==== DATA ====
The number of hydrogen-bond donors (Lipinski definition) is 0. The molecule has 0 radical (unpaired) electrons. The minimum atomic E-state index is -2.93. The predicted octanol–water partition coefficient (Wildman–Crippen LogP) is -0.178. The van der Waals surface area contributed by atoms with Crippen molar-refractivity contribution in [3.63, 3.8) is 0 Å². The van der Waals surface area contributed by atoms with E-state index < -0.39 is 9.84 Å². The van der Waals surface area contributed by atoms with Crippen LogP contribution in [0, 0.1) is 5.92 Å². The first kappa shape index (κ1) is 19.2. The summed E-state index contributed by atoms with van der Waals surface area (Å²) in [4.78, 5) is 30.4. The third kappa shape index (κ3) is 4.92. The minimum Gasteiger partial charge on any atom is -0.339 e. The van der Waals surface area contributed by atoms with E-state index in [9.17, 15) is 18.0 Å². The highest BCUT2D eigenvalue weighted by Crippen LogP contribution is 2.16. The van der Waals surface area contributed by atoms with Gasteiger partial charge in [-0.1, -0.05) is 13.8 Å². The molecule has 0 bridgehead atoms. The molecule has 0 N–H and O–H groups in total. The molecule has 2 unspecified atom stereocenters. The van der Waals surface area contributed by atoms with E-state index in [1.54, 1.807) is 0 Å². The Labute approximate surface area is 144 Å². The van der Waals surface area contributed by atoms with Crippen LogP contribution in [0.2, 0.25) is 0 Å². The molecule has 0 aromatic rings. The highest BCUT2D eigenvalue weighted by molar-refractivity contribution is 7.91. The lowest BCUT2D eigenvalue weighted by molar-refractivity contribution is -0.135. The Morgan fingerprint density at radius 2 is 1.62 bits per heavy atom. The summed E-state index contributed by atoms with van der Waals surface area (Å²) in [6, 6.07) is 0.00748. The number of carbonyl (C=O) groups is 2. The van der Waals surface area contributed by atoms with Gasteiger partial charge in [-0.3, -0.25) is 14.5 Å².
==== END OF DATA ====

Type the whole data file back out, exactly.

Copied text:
The number of hydrogen-bond donors (Lipinski definition) is 0. The molecule has 0 radical (unpaired) electrons. The minimum atomic E-state index is -2.93. The predicted octanol–water partition coefficient (Wildman–Crippen LogP) is -0.178. The van der Waals surface area contributed by atoms with Crippen molar-refractivity contribution in [3.63, 3.8) is 0 Å². The van der Waals surface area contributed by atoms with E-state index < -0.39 is 9.84 Å². The van der Waals surface area contributed by atoms with Crippen LogP contribution in [0, 0.1) is 5.92 Å². The first kappa shape index (κ1) is 19.2. The summed E-state index contributed by atoms with van der Waals surface area (Å²) in [4.78, 5) is 30.4. The third kappa shape index (κ3) is 4.92. The minimum Gasteiger partial charge on any atom is -0.339 e. The van der Waals surface area contributed by atoms with E-state index in [9.17, 15) is 18.0 Å². The highest BCUT2D eigenvalue weighted by Crippen LogP contribution is 2.16. The van der Waals surface area contributed by atoms with Gasteiger partial charge in [-0.1, -0.05) is 13.8 Å². The molecule has 0 bridgehead atoms. The molecule has 0 N–H and O–H groups in total. The molecule has 2 unspecified atom stereocenters. The van der Waals surface area contributed by atoms with E-state index in [1.54, 1.807) is 0 Å². The Labute approximate surface area is 144 Å². The van der Waals surface area contributed by atoms with Crippen LogP contribution in [0.2, 0.25) is 0 Å². The molecule has 0 aromatic rings. The highest BCUT2D eigenvalue weighted by molar-refractivity contribution is 7.91. The lowest BCUT2D eigenvalue weighted by molar-refractivity contribution is -0.135. The Morgan fingerprint density at radius 2 is 1.62 bits per heavy atom. The summed E-state index contributed by atoms with van der Waals surface area (Å²) in [6, 6.07) is 0.00748. The number of carbonyl (C=O) groups is 2. The van der Waals surface area contributed by atoms with Gasteiger partial charge in [-0.3, -0.25) is 14.5 Å².